I read the travel journals of my ancestor James Bean, my three times great uncle, and of the extraordinary adventures that he had; the dangers he faced; the dreadful and wonderful events that befell him two hundred and fifty years ago, and I can’t help being astonished by how very small our world has become. Then he sailed the eastern seas as a merchant and gentleman, now I can Google map any remote part of his journey, even the to the ends of the world he knew – only partly knew the edges, to be more accurate – and see from space the islands of the South Seas and the beaches on which he was becalmed; the jungles in which he and his shipmates found meagre sustenance from fruits and shooting wild pigs with their muskets; the rivulets that saved life aboard ship when all the supplies ran dry… And I can sit, in comfort, with free champagne, in an airport lounge in Paris and know that tomorrow I will be in South Africa. It took James weeks to get even this far.

The world HAS lost a lot of its magic. It’s lost the dangers too, I acknowledge, but the mystery and adventure is no more. Now we can only hope, at best, for a few personal adventures and a bit of self-discovery. It’s a tame world now. Last week I was in South Carolina; tomorrow I will be a couple of oceans and three continents away in South Africa.

On the other hand, James was dead of dysentery by 35 and I will be still riding motorbikes around Africa as a pensioner so I guess that balances out some of the loss of mystery. No corner of the world is still unknown though, no corner anywhere. Few of them are without Internet access and none hidden from the eyes of strangers. Few without a damned Starbucks, probably!

But James’s sailing ship would have been about the size of one wing of this giant aeroplane, a huge two-storey Airbus 380, a ship of the skies now flying six miles above my mind-expanding Sahara once again. It’s my first time on one of these spacious enormous planes, odd considering how much I fly these days. In the past twelve months I have clocked up more miles than James did in his entire short seafaring life. Flying the skies of the world has got no more romance and wonder for me than getting a bus… Shame.


What happened in 1986 when I first set foot on this extraordinary continent? What was it that attracted me so much that I have travelled nowhere else since (not counting Europe, on my doorstep, and work in America)? Travelling/ holidays and Africa are one and the same for me now. I responded so strongly that it became a part of my life. I love the diversity, the people and the integrity of so much of the continent, lands that haven’t thrown the baby out with the bathwater and lost human values in pursuit of material wealth (well, I guess you’d have to count out Nigeria! But even there, I bet you still find compassion and mutual support in rural areas). Maybe it all comes down to the extended family system so prevalent in so many countries? Most of the ‘poorest’ countries in the world are on this continent, yet so are some of the most generous-spirited people I have found; people for whom giving is a natural action; people with the greatest fortitude and a remarkable ability to smile and be optimistic despite so many troubles. Ignored by the rest of the world except as a source of mineral and natural wealth (much of it now being bought up wholesale by China) it falls through the gaps of most people’s attention, struggling its own way in the modern ‘global village’.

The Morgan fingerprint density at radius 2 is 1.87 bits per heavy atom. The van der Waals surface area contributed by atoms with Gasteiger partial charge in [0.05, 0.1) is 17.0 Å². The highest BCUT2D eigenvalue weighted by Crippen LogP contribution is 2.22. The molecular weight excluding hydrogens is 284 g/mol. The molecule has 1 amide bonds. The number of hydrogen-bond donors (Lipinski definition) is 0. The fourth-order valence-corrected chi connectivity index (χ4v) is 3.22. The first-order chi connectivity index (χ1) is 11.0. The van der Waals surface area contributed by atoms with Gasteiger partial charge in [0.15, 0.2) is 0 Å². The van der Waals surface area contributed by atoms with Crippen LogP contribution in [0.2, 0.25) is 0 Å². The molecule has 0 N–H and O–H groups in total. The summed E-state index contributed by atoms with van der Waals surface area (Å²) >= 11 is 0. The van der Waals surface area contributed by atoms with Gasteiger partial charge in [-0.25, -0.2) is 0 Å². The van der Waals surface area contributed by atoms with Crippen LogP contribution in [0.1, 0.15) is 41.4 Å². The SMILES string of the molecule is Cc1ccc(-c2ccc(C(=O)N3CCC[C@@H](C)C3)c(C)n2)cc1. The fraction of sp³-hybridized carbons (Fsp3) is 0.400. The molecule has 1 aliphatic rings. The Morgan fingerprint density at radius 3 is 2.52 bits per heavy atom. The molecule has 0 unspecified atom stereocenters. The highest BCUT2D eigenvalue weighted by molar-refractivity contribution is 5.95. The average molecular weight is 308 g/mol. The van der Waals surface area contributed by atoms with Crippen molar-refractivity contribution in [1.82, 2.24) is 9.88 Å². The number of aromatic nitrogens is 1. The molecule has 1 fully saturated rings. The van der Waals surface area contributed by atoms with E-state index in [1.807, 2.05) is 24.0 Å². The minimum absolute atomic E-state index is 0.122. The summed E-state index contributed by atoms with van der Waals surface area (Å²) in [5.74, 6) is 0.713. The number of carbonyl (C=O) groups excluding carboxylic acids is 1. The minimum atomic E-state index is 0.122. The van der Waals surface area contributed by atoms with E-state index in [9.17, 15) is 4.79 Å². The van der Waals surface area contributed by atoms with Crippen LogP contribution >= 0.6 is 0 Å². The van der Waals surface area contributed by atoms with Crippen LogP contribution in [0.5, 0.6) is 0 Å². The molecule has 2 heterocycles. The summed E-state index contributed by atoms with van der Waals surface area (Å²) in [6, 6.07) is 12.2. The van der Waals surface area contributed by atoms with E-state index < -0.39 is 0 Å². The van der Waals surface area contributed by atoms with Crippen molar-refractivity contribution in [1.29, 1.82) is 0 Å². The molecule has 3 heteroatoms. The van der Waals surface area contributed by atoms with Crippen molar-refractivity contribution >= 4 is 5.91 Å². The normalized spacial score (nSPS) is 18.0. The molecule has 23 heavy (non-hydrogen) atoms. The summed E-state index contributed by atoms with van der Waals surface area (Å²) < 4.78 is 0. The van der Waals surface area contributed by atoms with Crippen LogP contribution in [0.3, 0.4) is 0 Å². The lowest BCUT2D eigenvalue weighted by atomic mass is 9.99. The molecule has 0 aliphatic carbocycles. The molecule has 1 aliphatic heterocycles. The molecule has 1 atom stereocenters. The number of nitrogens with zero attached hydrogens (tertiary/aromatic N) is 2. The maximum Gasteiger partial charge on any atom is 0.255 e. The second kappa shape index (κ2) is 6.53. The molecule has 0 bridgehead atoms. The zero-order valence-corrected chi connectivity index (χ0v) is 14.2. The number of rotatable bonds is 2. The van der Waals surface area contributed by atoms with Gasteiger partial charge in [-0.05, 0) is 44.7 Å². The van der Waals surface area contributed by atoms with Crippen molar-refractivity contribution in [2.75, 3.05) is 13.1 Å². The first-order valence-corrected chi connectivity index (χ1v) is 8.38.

And I am very glad to be soon on this wonderful continent once again.


In the past 55 weeks I have taken no less than 56 individual flights. That’s how bored you get on aeroplanes: such that you sit and count. It’s a terribly tedious process these days, with little excitement that you are being transported five and a half thousand miles to another culture – and another climate. The warmth enfolds me and I can feel already the stress relaxing in muscles that seem always to be cold in the dampness of England.

My motorbike is wrapped under cover in Yvonne and Michael’s garden. Tomorrow will do for the unveiling. Now I just need to relax with my beers and chat to old friends – and enjoy the freedom of tee shirt and shorts in the warm evening. Tomorrow I must see to the bureaucracies of vehicle licensing and look up the motorbike dealer, with whom I have booked a service before I set off, not, I may add, the big dealer in a nearby town that took a week to even look at my bike last year, to my great frustration and despite calls to the BMW head office while I kicked my heels as my time ticked away for the trip northwards. I want to be on my way to the proper Africa (as opposed to this bizarre ‘European’ sham of South Africa) by monday at least.

But now it’s time for a twelve hour sleep to get over the sleepless night in the air.


Engines..! How I wish I understood them. It’s such a mystery: I love to ride my motorbikes, especially in Africa, yet I seem to have so little aptitude for the way they work. My red BMW has been standing in the garden here for some ten or eleven months, well wrapped, but it won’t start. I changed the petrol, for I know petrol degrades with time, and I did all I could to get it going before resorting to asking the bike dealer a couple of miles away, with whom I had arranged a full service, to bring a trailer to collect it – which did not happen today, so bang goes day one… With the weekend coming up, I guess I am in Kloof for several days. At least I am fortunate enough to have generous hosts and home comforts but it is nonetheless frustrating not to be able to start my journey in my own time.